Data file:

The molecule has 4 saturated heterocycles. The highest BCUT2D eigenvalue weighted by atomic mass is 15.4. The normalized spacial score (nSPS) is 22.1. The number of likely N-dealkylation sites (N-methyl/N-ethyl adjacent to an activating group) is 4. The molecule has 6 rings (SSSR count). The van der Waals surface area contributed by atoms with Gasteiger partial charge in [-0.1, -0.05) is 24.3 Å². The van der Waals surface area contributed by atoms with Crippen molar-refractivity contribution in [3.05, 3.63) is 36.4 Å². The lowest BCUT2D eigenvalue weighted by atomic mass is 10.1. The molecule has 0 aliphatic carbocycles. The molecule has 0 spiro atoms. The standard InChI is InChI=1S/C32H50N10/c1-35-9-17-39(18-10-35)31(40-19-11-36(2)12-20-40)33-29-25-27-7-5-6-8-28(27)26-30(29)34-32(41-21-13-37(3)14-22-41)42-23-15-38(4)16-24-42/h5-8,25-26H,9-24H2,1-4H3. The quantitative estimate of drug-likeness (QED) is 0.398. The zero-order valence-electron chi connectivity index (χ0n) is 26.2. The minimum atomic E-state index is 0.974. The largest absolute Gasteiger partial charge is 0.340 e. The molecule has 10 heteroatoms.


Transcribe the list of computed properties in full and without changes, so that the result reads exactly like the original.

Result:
The molecule has 4 saturated heterocycles. The highest BCUT2D eigenvalue weighted by atomic mass is 15.4. The normalized spacial score (nSPS) is 22.1. The number of likely N-dealkylation sites (N-methyl/N-ethyl adjacent to an activating group) is 4. The molecule has 6 rings (SSSR count). The van der Waals surface area contributed by atoms with Gasteiger partial charge in [-0.1, -0.05) is 24.3 Å². The van der Waals surface area contributed by atoms with Crippen molar-refractivity contribution in [3.05, 3.63) is 36.4 Å². The lowest BCUT2D eigenvalue weighted by atomic mass is 10.1. The molecule has 0 aliphatic carbocycles. The molecule has 0 spiro atoms. The standard InChI is InChI=1S/C32H50N10/c1-35-9-17-39(18-10-35)31(40-19-11-36(2)12-20-40)33-29-25-27-7-5-6-8-28(27)26-30(29)34-32(41-21-13-37(3)14-22-41)42-23-15-38(4)16-24-42/h5-8,25-26H,9-24H2,1-4H3. The quantitative estimate of drug-likeness (QED) is 0.398. The zero-order valence-electron chi connectivity index (χ0n) is 26.2. The minimum atomic E-state index is 0.974. The largest absolute Gasteiger partial charge is 0.340 e. The molecule has 10 heteroatoms.